“”This is your husband, I presume?” said I, appealing to the wife.“Yes, I am her husband,” replied the man himself; “but, if you want to see me, we had better go inside the parlour behind the shop.”Having said this, he walked straight into the room, and I followed him, in a state of considerable doubt as to what sort of a reception he might give me. Then, without giving him time to ask me my business, I said,-“I am a clergyman, working for a short time in this parish, and I am come to you to ask you to let me be your friend.”“And I am come in to beg your pardon, sir, for denying myself to you just now, and telling you a lie, for I could see that you came as a friend,” was the unexpected reply. “And-and-oh! if you would only be a friend to me”-“You would take my advice, my friend, and try to follow it – wouldn’t you?”“Sir, you think me a drunkard, and so I am. My father was a drunkard before me, and died of drink; and I’ve heard say that my grandfather was also a drunkard, and died of drink; so I suppose it must be in the blood. But I am now more ill than drunk. In fact, I feel very, very ill, as if I should soon die. But I know very, well what I am talking about, sir, and, bad as I am, I have not forgotten what I was taught by my mother, who is now a saint in heaven, as she was once a saint upon earth.”It is unnecessary to enter into further details respecting that painful interview. It is enough to state that it ended in the poor drunkard giving me a solemn promise to place himself there and then under my control, and to do nothing but what I might prescribe for him. I was to be at once his director and physician. But he entreated so pathetically that I would not be too hard upon him at first, and that I would give him a little time to recover before I made him sign the pledge of total abstinence, that I consented to let his wife administer to him small doses of brandy, diluted with water, at certain intervals for a day or two, on condition that he would take the pledge as soon as I might consider him in a fit state to do so.During the next three days he was confined to his bed; but on the last of those days I found him engaged in reading his Bible, and his conversation led me to hope that a radical change had taken place in his spiritual as well as in his physical condition. He continued to speak much of his mother, of the religious training he had received from her, and of the influence which her teaching and pious example had exercised upon him after her death, and often times even when he was surrounded by ungodly companions.On the following Sunday he was well enough to go out and I were greatly cheered by seeing him and his wife amongst the congregation to which I had the privilege of ministering. It was their first visit to that or any other church for some years.”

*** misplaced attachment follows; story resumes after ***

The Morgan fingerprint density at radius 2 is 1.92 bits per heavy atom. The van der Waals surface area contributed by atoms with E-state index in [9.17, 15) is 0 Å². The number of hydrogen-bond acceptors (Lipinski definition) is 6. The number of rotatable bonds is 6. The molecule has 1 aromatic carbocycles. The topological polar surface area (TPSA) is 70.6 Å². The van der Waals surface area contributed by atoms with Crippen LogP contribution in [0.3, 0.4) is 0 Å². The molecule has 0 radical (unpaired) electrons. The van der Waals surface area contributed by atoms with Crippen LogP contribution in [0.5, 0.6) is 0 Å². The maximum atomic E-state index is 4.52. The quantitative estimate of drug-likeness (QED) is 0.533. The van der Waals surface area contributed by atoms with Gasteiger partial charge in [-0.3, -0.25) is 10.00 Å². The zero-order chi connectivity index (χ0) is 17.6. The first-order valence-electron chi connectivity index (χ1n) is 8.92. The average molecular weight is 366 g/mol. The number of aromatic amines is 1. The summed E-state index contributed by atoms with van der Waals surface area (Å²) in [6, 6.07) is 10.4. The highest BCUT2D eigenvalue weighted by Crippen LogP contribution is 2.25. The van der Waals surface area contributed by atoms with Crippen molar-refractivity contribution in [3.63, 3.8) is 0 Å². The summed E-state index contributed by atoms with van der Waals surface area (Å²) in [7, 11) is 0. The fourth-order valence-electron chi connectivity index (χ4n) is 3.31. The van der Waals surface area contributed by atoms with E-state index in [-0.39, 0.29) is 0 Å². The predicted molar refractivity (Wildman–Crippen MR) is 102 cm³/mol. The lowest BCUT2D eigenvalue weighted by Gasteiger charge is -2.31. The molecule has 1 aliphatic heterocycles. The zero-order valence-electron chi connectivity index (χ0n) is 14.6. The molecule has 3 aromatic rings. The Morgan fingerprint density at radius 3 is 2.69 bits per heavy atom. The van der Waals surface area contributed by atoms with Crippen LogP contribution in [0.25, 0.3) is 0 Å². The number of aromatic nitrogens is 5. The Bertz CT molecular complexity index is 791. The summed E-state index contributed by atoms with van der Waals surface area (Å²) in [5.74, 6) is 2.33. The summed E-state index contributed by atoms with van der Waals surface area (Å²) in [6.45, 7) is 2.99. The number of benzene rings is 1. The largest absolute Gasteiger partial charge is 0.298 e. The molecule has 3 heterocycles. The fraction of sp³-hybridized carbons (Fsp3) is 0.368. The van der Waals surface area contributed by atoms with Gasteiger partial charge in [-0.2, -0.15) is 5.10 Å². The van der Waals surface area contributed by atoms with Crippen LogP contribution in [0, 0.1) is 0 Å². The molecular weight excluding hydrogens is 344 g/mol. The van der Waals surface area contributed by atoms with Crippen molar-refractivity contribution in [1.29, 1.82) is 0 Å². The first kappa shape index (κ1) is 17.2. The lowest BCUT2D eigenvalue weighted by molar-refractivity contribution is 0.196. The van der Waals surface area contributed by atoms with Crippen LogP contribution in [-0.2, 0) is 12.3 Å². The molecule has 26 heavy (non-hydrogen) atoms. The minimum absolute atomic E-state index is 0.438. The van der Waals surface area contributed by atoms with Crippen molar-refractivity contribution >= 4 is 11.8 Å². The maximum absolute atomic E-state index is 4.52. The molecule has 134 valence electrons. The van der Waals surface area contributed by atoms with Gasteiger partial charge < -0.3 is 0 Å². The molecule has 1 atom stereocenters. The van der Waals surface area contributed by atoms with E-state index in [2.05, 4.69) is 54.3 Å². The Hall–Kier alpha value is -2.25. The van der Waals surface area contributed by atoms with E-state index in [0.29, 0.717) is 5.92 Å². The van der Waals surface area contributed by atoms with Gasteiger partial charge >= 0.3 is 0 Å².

This account of a London Diocesan Missionary provides an interesting example of a missionary’s life and how he fulfilled his religious duties by entering the slums and befriending the poor. Reverend D Rice-Jones’ In the Slums is a report of his personal experiences whilst working in one of the poorest districts of Central London. The conversation between the alcoholic slummy, his wife and the missionary gives an insight intthe most miserable living conditions and the daily struggle that plagued the lower-class people of Britain during the late nineteenth century. The extract shows how the missionaries attempted to supported people in times of need, whilst encouraging them to develop a closer relationship with God to sustain a healthier life free of alcohol and sin. Most importantly, the account is a reflection of the opinions of a missionary from The Church of England temperance movement within the slums.